Starting with my Meet The Teacher gift for my kiddos.  Thanks to Kim Adsit's Open House Unit, my kinders were welcomed with a bag of goodies!

 This is my dramatic play area.  It used to be called the Surf Shack but I changed my colors and added my black/white chevron rug.  My plan is to call this "Home, Sweet, Home" and take a photo of each student then frame it in BRIGHT colors for the wall.  Too cute!

The lighting on this pic is not too well but this is my Math and Engineering area.  This is where my kiddos explore building.  I have many different kinds of building materials in this area.  Under the window is our countdown for "How Many Days In School."  Here we are going to add a number to the 100th chart each day, add a link, fill in the Ten Frame, and build the number.  Looking forward to trying this!
 This is my Guided Reading Table which will be a little different this year since we are beginning Reader's Workshop.  To the left of my table is my NEW rolling Reader's Workshop cart.  I have mentor texts organized by letter, reading tools on the second pull-out shelf, and more reading supplies on the bottom.  My plan is to roll this cart around as I conference with students.

We have a school-wide set of rules that all teachers follow together.  It makes the message consistent and throughout each grade level.  RESPECT, RESPONSIBILITY, KIND, AND SAFE.  We give out blue awards that the students bring to the principal.  It is a positive system where the students are rewarded by having a chat with the principal about their positive behavior.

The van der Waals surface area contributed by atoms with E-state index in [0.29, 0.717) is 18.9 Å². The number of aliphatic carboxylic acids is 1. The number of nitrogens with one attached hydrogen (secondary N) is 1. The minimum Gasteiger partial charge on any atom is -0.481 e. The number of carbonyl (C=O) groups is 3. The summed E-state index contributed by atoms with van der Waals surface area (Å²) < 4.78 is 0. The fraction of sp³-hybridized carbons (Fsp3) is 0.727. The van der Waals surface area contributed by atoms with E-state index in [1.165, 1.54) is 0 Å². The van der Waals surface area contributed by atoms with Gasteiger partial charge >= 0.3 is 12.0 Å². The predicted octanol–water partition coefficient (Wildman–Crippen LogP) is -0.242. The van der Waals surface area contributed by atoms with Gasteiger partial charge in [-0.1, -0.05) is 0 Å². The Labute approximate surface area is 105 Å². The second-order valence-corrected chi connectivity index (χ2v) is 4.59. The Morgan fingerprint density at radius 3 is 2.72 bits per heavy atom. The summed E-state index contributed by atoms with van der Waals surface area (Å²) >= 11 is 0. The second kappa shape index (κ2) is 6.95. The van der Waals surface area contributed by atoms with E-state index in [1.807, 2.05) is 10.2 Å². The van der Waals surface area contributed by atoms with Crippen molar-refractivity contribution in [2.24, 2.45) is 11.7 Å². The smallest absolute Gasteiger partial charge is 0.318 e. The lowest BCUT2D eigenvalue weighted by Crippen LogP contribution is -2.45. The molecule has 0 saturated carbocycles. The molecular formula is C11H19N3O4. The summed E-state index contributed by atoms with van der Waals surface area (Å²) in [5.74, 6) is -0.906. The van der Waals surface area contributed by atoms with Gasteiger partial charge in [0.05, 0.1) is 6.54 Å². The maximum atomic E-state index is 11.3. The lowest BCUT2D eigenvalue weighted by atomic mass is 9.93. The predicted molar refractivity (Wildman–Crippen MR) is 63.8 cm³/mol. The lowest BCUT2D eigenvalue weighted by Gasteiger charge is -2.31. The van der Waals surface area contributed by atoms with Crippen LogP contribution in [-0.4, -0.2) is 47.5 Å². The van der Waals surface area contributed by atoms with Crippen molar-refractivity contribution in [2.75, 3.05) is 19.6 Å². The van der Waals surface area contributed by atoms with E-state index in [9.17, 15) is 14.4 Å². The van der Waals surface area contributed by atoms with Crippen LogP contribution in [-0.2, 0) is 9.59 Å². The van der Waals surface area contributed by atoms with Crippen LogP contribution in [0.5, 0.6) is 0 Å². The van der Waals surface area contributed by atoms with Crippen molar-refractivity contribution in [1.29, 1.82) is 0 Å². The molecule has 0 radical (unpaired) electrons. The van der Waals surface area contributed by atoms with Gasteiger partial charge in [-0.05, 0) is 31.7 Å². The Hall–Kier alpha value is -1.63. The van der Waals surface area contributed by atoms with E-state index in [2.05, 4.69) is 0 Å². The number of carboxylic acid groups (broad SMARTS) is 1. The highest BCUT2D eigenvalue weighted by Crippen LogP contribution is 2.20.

This is my calendar board.  I am planning on using the neon caddies as ones, tens, and hundredths and collecting straws.  Pretty simple calendar board but I like it.  Thinking of adding the sight words for the week.

This is my new idea for Student of the Week.  Instead this year we are doing Explorer of the Week!  When it is a child's week they will bring home a suitcase from our class.  Inside the suitcase is Zippy the Zebra who LOVES to travel and a travel scrapbook.  Each student needs to pick a county to travel to anywhere in the WORLD.  Each student will bring the suitcase back to school with things from that country and share with the class.  I have a special table for the items brought to school.  They also have to make a page in our class travel scrapbook.  We will keep track of our travels by stamping our passports and marking our class map!

This is my leveled library where students will shop for books for their book boxes.

Next to the leveled library is the student's book boxes.  This first week of school I will take a picture of each student and place it on their book box with their name.

For the first time EVER, I have focus walls for Language Arts, Math, and Science.  So excited how these came out.  Language Arts includes our Super Readers stamina chart, Common Core standards, Writer's Workshop goals, etc.

My math focus wall will have Common Core Standards, new vocabulary words and anchor charts that go along with the unit.

This is my Math Centers rotation board.  After Math Workshop we have Math Centers for 30 minutes.

This is my morning message board.  Each and every day I will write a message to my kiddos.  Each day of the week I try to practice skills in language arts, math, or science.

This is in my writing center.  Just love my new "Sharp" and "Dull" labels for my pencils.